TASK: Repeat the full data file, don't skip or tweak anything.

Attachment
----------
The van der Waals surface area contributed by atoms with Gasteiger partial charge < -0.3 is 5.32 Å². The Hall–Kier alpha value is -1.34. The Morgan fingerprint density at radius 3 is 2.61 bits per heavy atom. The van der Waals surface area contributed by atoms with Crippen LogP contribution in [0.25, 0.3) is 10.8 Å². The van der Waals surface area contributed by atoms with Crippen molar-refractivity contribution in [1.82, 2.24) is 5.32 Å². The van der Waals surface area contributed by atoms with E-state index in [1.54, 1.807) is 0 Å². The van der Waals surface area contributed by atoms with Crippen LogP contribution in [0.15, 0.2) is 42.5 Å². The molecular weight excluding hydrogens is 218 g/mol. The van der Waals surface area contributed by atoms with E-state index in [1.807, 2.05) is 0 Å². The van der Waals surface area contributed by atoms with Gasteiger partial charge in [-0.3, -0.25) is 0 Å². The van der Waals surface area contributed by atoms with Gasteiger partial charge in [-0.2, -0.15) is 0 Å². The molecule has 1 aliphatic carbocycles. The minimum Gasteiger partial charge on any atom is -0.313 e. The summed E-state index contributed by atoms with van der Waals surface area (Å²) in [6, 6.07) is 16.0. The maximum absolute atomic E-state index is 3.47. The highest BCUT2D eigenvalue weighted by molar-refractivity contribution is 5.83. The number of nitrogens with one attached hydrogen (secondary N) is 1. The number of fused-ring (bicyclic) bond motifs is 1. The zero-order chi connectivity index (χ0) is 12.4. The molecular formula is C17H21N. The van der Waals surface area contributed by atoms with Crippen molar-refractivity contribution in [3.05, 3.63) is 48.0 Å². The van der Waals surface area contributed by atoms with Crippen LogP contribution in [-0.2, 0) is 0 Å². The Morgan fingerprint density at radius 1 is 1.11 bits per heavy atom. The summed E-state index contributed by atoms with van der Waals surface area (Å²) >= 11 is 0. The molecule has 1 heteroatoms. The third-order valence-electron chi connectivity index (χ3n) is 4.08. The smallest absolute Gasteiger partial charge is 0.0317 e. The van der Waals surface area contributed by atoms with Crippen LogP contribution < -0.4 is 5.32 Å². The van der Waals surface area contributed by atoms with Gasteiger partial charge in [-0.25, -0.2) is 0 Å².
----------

The van der Waals surface area contributed by atoms with Gasteiger partial charge < -0.3 is 5.32 Å². The Hall–Kier alpha value is -1.34. The Morgan fingerprint density at radius 3 is 2.61 bits per heavy atom. The van der Waals surface area contributed by atoms with Crippen LogP contribution in [0.25, 0.3) is 10.8 Å². The van der Waals surface area contributed by atoms with Crippen molar-refractivity contribution in [1.82, 2.24) is 5.32 Å². The van der Waals surface area contributed by atoms with E-state index in [1.54, 1.807) is 0 Å². The van der Waals surface area contributed by atoms with Crippen LogP contribution in [0.15, 0.2) is 42.5 Å². The molecular weight excluding hydrogens is 218 g/mol. The van der Waals surface area contributed by atoms with E-state index in [1.807, 2.05) is 0 Å². The van der Waals surface area contributed by atoms with Gasteiger partial charge in [-0.3, -0.25) is 0 Å². The van der Waals surface area contributed by atoms with Gasteiger partial charge in [-0.2, -0.15) is 0 Å². The molecule has 1 aliphatic carbocycles. The minimum Gasteiger partial charge on any atom is -0.313 e. The summed E-state index contributed by atoms with van der Waals surface area (Å²) in [6, 6.07) is 16.0. The maximum absolute atomic E-state index is 3.47. The highest BCUT2D eigenvalue weighted by molar-refractivity contribution is 5.83. The number of nitrogens with one attached hydrogen (secondary N) is 1. The number of fused-ring (bicyclic) bond motifs is 1. The zero-order chi connectivity index (χ0) is 12.4. The molecular formula is C17H21N. The van der Waals surface area contributed by atoms with Crippen molar-refractivity contribution in [3.05, 3.63) is 48.0 Å². The van der Waals surface area contributed by atoms with Crippen LogP contribution in [-0.2, 0) is 0 Å². The Morgan fingerprint density at radius 1 is 1.11 bits per heavy atom. The summed E-state index contributed by atoms with van der Waals surface area (Å²) >= 11 is 0. The molecule has 1 heteroatoms. The third-order valence-electron chi connectivity index (χ3n) is 4.08. The smallest absolute Gasteiger partial charge is 0.0317 e. The van der Waals surface area contributed by atoms with Crippen LogP contribution < -0.4 is 5.32 Å². The van der Waals surface area contributed by atoms with Gasteiger partial charge in [-0.25, -0.2) is 0 Å².